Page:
Jordan Hall could have done a victory lap of sorts after his career-best day on Saturday.
He could have crowed about overcoming injuries to emerge as the main man in a crowded Ohio State backfield.
Hall could have stated a desire to settle in as the Buckeyes’ starting tailback and not have to think about juggling positions.
That’s not who Jordan Hall is. The senior from Jeannette, Pa., was happy with his performance against Buffalo but not satisfied. Though he surpassed his career high for yards in a game by the second quarter and finished with 159, including touchdown runs of 49 and 37 yards, he faulted himself for not doing more.
“I’ve got a lot to get better at,” Hall said. “There were a couple of good runs, but there’s a lot of work to do personally and as a team.”
Hall’s performance was particularly impressive considering the rust he had to shake off. He was projected to be the Buckeyes’ top running back in 2012, but he missed the first part of the season after cutting a tendon in his foot when he stepped on glass outside his apartment. Then, in only his third game back, he suffered a torn posterior cruciate knee ligament and missed the rest of the season.
After he was hampered by a hamstring injury during spring practice, Hall could have gotten lost in the shuffle at tailback in the Buckeyes’ deep backfield. Carlos Hyde emerged in Hall’s absence last year as a talented workhorse running back. Rod Smith, who returns from a one-game suspension this week against San Diego State, finally began showing some of his immense promise. Impressive freshman Dontre Wilson and Ezekiel Elliott were ready to make their mark, as were sophomore Bri’onte Dunn and redshirt freshman Warren Ball.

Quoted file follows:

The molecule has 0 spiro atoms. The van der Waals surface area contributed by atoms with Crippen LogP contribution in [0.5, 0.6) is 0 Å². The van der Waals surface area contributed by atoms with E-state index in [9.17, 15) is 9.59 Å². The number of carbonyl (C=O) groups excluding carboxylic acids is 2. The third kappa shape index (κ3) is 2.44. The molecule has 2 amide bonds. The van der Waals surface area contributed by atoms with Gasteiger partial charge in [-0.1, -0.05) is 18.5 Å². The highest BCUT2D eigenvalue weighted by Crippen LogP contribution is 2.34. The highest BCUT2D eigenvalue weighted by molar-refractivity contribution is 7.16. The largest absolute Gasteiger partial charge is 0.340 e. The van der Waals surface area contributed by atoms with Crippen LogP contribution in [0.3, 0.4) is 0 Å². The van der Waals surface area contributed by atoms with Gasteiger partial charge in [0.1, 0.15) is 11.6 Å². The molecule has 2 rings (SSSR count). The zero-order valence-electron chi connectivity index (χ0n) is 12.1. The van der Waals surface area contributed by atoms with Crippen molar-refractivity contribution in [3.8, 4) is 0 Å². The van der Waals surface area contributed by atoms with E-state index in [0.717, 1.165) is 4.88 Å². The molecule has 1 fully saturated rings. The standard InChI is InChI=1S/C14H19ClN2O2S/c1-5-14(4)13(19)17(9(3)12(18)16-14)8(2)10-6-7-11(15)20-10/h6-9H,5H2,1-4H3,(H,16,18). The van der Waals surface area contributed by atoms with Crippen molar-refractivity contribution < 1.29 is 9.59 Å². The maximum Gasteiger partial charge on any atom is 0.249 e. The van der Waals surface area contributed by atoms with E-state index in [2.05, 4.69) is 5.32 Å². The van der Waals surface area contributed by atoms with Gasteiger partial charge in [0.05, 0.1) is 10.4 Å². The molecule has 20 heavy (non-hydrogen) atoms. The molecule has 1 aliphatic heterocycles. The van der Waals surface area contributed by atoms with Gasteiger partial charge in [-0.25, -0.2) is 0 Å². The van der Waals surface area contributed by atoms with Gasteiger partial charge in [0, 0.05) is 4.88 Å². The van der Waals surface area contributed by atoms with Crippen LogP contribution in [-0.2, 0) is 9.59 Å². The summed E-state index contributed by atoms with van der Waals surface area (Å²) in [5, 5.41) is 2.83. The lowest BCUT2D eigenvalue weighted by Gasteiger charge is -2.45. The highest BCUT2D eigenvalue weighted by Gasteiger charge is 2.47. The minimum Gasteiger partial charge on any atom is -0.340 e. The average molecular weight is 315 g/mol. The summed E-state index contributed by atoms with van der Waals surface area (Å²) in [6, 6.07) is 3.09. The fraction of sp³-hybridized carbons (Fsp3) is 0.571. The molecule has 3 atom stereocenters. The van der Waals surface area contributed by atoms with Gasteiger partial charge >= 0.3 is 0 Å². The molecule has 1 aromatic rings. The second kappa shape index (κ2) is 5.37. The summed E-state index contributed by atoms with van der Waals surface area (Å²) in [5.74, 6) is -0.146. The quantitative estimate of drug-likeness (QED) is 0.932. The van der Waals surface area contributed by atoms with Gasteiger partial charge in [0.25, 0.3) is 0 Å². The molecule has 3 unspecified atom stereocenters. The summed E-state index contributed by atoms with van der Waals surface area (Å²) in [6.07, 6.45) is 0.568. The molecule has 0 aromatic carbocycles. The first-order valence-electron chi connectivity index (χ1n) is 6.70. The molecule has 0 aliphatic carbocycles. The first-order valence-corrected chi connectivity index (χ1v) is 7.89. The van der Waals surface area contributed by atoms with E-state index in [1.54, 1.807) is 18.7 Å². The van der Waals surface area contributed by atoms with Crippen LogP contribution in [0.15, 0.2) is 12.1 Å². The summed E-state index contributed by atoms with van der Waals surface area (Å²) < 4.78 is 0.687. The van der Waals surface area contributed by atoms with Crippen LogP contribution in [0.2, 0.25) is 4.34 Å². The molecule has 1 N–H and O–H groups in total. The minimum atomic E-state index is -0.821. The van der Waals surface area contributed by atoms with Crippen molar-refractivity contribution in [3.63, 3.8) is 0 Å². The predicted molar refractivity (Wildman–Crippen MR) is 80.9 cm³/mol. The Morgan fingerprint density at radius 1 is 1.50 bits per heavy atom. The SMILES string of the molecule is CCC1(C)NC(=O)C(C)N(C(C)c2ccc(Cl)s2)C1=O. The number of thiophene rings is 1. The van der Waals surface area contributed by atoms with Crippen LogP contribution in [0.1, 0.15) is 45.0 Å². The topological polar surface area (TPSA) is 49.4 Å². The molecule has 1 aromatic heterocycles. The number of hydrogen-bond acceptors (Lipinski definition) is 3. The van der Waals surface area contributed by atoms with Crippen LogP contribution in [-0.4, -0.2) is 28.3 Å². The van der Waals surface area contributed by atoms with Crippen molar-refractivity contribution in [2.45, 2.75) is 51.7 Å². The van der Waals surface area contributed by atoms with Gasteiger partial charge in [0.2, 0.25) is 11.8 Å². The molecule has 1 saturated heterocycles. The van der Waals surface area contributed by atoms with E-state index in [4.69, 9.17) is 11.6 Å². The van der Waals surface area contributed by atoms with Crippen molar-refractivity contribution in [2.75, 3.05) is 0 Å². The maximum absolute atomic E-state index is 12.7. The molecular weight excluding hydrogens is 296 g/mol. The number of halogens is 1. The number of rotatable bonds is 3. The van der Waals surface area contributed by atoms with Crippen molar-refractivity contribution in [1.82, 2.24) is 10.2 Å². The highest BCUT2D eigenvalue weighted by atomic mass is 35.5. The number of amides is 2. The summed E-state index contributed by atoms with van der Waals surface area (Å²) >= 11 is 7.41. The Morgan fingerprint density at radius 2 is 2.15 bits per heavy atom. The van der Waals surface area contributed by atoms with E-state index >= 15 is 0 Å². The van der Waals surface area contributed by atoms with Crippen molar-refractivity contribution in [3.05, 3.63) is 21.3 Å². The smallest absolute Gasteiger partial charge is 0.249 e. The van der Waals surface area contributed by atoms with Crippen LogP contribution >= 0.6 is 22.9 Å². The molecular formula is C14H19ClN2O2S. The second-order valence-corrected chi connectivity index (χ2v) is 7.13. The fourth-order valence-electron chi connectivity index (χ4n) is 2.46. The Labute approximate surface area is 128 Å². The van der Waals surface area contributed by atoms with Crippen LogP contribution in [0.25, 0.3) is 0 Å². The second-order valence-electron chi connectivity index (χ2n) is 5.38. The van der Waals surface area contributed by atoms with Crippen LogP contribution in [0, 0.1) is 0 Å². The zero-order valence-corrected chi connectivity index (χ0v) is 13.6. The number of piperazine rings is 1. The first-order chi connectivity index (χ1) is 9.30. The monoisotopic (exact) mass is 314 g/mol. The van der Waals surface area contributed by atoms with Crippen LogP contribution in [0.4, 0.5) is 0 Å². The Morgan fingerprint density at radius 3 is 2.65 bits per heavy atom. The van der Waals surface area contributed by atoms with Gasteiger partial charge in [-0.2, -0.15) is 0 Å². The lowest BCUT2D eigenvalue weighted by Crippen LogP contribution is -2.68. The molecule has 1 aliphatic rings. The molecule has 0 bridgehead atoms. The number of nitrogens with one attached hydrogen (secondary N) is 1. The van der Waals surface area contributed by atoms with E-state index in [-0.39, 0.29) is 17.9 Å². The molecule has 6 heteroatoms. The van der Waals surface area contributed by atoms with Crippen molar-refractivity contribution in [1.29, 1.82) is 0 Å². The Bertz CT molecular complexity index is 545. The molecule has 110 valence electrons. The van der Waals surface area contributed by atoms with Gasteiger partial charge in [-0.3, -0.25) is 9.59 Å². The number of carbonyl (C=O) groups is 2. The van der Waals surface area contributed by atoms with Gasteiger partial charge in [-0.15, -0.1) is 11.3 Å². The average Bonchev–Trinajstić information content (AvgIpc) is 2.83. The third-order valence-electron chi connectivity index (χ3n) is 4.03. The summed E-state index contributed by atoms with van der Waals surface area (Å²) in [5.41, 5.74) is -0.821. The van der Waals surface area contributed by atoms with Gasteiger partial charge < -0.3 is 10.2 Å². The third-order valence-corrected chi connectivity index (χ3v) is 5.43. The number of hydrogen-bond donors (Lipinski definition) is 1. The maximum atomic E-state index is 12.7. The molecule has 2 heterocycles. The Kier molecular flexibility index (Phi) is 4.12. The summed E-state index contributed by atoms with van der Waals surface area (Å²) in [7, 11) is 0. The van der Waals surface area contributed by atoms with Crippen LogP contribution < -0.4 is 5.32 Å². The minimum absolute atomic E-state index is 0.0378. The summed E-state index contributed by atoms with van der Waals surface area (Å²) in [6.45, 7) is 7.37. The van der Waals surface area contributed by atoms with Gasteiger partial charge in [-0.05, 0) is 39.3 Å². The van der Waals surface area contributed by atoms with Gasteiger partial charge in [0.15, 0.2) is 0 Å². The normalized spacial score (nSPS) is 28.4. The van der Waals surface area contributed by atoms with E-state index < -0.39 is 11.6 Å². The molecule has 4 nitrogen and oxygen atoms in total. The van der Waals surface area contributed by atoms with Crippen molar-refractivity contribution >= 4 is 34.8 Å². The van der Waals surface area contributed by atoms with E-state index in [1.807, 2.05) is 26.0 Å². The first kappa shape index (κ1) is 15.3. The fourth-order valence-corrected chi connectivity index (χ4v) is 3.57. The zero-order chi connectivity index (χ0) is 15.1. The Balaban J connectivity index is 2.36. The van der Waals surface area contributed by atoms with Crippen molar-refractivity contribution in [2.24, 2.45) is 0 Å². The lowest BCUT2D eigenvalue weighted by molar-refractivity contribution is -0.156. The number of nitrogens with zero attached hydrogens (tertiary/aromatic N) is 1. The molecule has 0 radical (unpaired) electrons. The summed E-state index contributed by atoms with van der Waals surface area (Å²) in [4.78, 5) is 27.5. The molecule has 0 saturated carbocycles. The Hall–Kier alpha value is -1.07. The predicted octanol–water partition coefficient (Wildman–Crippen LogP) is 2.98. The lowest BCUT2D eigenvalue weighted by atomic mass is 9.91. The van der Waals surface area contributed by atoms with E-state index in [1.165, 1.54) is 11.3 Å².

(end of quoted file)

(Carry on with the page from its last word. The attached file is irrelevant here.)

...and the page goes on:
Coach Urban Meyer shifted Hall to H-back, a hybrid running back/receiver, to take advantage of his catching skills. But when Hyde was suspended for at least the first three games, Hall was moved back to tailback and seized the job.
After the Buffalo game, Hall acknowledged that he had trouble sleeping on Friday. But he demurred when asked if he particularly savored the performance after the injuries he’d endured.
“Not really,” he said. “This is what I’ve been doing. It feels natural to be out there. It was fun to be out there with the team again.”
Running backs coach Stan Drayton said that Hall has made an “unbelievable change” as a person over the past couple of years.
“He’s grown tremendously,” Drayton said.
Drayton described Hall as a student of the game with strong football intelligence.
“He can come out of a series in a game and come to the bench and tell you exactly what’s going on,” Drayton said. “That’s a very comfortable thing for a position coach, who doesn’t quite have the vision that the players have while they’re out there playing.”
At 5 feet 9 and 191 pounds, Hall doesn’t have prototype size for the power running game Ohio State wants. But he is strong for his frame and very agile.
With the return of Smith this week and Hyde soon after, it remains to be seen how Hall will be used.
“Carlos earned his right,” Hall said. “He had a good season last year. I knew he was going to be a running back at the beginning of the season before he got in trouble, and I was going to play a different position.”
Drayton said Hall has been “cross-trained” at tailback and H-back. He said that Hall might be used differently but not less when Smith and Hyde return.
Hall said he doesn’t have a preference about whether he plays tailback or H-back.
“I’m just going to go to whatever position they put me at and try to make plays,” he said.